Gone Social: Facebook rolls out privacy shortcuts


Quick! Go check your to see if your Facebook dashboard looks like the one on the left or the one on the right. If you have the new new “lock and lines” icon next to the “home” button on your facebook dashboard, then you’ve already received Facebook’s new privacy update. This week, the world’s largest social network began rolling out some new features with a streamlined approach to privacy. Some of you may be thinking, taking “shortcuts” isn’t exactly the best way to go about handling privacy and security setups, but when it comes to Facebook, we should be grateful for anything making it easier to protect ourselves and our identities. Facebook’s new privacy settings certainly aim to make management simpler for the average user, but like any Congressional bill with a pleasant-sounding name, benefitting the populace was but one motive for the change.

Perhaps the most unpopular change coming during this new security phase has to do with Facebook search. It is no longer possible to hide yourself and your profile from returning as part of Facebook’s search results. Back in June, I demonstrated how to make it so people couldn’t search for by name, email address, or phone number. No one could find out you were using the social network unless you sought them out. Well, things have changed and it’s not really like that anymore. If someone wants to see if you’re on Facebook, they can look you up. They still won’t be able to access your profile or contact you if you don’t want them too, but they’ll know you’re there. It would be pretty easy to get around this by linking your Facebook with an e-mail adress that nobody knows about, and using a clever nickname. For example: if my Facebook name were Pat M. instead of Patrick McMullen, it would be very difficult to track me down on the site.

Perhaps the biggest change in Facebook’s privacy settings, and the most welcome among security-fanatics, is the addition of the “activity log” feature. Essentially, it gives you a “backend” of your own profile–displaying everything you’ve ever posted and anything that’s been posted about you. From here you can manage viewing permissions and even remove anything you want. Facebook has prepared a great site explaining the new activity log and even has a great video walking you through it. And since I wasn’t one of the lucky first few to receive the early rollout of the new privacy settings, here’s Gizmodo‘s take on the activity log:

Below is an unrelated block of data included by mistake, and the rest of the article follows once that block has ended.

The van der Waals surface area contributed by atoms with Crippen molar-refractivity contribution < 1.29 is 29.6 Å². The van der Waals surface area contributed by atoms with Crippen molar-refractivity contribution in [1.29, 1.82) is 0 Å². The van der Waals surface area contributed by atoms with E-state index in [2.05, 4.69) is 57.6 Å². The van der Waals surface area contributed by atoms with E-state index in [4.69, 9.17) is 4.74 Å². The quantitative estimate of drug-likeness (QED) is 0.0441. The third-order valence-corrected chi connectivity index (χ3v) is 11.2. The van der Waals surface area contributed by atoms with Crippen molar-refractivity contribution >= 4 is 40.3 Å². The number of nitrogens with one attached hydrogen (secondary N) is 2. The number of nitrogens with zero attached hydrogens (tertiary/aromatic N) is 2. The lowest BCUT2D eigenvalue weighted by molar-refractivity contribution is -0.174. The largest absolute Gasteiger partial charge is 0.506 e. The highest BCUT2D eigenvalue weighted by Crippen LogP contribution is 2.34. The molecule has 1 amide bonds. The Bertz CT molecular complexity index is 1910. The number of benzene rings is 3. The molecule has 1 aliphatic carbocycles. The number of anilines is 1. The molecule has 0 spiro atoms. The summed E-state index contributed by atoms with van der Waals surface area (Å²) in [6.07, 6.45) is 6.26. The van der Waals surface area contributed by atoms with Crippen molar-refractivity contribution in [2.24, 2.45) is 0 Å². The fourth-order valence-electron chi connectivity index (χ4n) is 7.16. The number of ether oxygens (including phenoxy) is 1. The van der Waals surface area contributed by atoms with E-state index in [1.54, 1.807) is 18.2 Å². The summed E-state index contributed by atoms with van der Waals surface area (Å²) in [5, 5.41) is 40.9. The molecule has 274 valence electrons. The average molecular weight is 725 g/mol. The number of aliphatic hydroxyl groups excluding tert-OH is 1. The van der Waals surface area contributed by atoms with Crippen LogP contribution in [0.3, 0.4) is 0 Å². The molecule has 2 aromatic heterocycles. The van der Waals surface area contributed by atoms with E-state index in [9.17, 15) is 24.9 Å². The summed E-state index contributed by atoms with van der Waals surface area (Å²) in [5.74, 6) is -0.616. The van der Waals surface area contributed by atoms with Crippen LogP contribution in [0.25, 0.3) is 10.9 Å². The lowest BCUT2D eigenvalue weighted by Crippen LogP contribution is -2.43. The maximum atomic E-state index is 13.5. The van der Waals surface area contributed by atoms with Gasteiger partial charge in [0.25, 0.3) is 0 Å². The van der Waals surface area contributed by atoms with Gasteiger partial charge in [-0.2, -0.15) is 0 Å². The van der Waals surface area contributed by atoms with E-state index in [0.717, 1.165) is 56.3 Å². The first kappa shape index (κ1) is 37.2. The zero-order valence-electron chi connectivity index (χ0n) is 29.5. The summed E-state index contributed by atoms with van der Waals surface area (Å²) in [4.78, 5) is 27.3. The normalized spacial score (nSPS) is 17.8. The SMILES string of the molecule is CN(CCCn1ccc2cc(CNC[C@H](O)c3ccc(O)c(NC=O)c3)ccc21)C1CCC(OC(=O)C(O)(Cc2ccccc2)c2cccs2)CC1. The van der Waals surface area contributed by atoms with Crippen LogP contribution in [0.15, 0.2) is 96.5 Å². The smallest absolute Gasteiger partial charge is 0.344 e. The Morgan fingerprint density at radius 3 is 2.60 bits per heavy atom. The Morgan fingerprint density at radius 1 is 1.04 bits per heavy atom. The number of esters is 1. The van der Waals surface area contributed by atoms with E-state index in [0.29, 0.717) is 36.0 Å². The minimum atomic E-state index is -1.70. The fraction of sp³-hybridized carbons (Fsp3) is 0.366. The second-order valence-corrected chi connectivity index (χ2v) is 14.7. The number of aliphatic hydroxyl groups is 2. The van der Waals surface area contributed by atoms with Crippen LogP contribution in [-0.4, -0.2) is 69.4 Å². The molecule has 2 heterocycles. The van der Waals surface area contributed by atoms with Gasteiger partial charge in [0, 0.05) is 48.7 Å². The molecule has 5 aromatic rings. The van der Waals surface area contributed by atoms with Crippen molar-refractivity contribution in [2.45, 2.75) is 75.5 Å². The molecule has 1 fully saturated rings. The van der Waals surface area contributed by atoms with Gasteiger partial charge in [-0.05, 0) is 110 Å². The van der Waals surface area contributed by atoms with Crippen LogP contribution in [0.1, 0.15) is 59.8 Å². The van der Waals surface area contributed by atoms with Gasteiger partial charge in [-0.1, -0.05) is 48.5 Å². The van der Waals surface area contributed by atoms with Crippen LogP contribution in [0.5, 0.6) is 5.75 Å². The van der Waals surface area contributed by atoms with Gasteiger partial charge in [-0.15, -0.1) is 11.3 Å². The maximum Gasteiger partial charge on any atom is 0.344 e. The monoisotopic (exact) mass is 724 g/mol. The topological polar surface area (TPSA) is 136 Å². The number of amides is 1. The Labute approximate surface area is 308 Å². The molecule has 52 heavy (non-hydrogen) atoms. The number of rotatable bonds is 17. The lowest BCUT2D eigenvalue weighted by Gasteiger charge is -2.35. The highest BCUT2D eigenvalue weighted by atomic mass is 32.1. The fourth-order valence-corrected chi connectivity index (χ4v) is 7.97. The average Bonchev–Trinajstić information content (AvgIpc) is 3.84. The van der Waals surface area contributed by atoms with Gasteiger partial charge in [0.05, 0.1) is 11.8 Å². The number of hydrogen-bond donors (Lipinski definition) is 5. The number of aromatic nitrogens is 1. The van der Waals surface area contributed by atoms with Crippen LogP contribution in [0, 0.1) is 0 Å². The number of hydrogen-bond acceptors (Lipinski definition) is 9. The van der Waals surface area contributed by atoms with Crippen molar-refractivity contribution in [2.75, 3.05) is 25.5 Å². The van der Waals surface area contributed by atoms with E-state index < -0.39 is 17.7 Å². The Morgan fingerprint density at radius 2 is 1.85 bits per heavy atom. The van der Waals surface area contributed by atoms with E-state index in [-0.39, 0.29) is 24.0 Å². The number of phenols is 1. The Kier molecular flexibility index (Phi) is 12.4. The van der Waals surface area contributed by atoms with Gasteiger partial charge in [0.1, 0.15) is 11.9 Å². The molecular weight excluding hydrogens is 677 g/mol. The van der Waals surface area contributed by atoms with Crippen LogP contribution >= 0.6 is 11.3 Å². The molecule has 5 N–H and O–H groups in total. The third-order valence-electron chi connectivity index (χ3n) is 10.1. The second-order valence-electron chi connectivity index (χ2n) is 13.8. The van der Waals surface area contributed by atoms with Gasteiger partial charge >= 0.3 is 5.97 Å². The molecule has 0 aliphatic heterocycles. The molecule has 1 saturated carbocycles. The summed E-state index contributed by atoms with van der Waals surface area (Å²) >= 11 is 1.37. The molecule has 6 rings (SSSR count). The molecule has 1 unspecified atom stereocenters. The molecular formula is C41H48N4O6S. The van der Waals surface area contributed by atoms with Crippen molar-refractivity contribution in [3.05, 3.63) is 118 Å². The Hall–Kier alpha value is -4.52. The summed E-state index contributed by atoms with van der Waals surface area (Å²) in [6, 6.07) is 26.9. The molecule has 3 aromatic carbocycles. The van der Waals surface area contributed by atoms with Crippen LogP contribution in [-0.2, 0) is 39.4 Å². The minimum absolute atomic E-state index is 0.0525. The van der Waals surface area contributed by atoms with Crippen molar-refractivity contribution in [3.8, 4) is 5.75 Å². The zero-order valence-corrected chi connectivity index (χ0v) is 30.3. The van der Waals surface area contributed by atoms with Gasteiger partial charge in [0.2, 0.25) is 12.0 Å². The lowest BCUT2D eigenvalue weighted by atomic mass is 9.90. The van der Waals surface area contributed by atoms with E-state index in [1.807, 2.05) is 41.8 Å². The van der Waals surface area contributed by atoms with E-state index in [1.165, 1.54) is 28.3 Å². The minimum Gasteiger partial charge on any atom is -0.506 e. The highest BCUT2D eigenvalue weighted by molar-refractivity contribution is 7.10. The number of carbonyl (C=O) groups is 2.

This is a big change: the log that displays literally everything you’ve ever done on Facebook—tagged photos, statuses, Spotify songs—is now easier to browse. There’s a chronological Timeline search on the right side, which will make jumping around through your past easier. You’ll also be able to quickly sort your history, allowing you to, say, find all of the photos you’re tagged in but don’t show up in your profile. Photos you might want to be aware of, but aren’t. The new design also allows you to make changes en masse—for example, untagging yourself from a bunch of unflattering photos at once, or deleting multiple status updates.

When I finally get the new security update in the next few weeks, I’ll be sure to put up more of my own impressions and findings. As always, feel free to send me any questions regarding this, or any other social networking related issue. In the meantime, I’ll be sure to keep you all updated with any updates to Facebook’s security update. UPDATE!

About the Author

Patrick McMullen

Patrick is the resident social media expert at DCT. He was born a member of the Internet generation, or rather, the generation that would become the Internet generation after Al Gore "invented" it. Growing up, he surrounded himself, family, and friends with computers, video games, mp3 players, and all of the other tech and gadgets that have come out of the 1990’s and 2000’s. In addition to social media, Patrick has a wealth of knowledge and experience using both Android and Apple iOS mobile devices as well as mac and pc computers. He is also an avid deal-hunter whose prowess has allowed him a relatively cheap venture into the world of hi-fi home and personal audio. Patrick graduated from DePauw University in 2011 with a degree in psychology and minors in communication and writing. Currently, Patrick is the lead analyst for Fizziology, a social media research company that specializes in using real people to evaluate and grade the sentiment of social media buzz.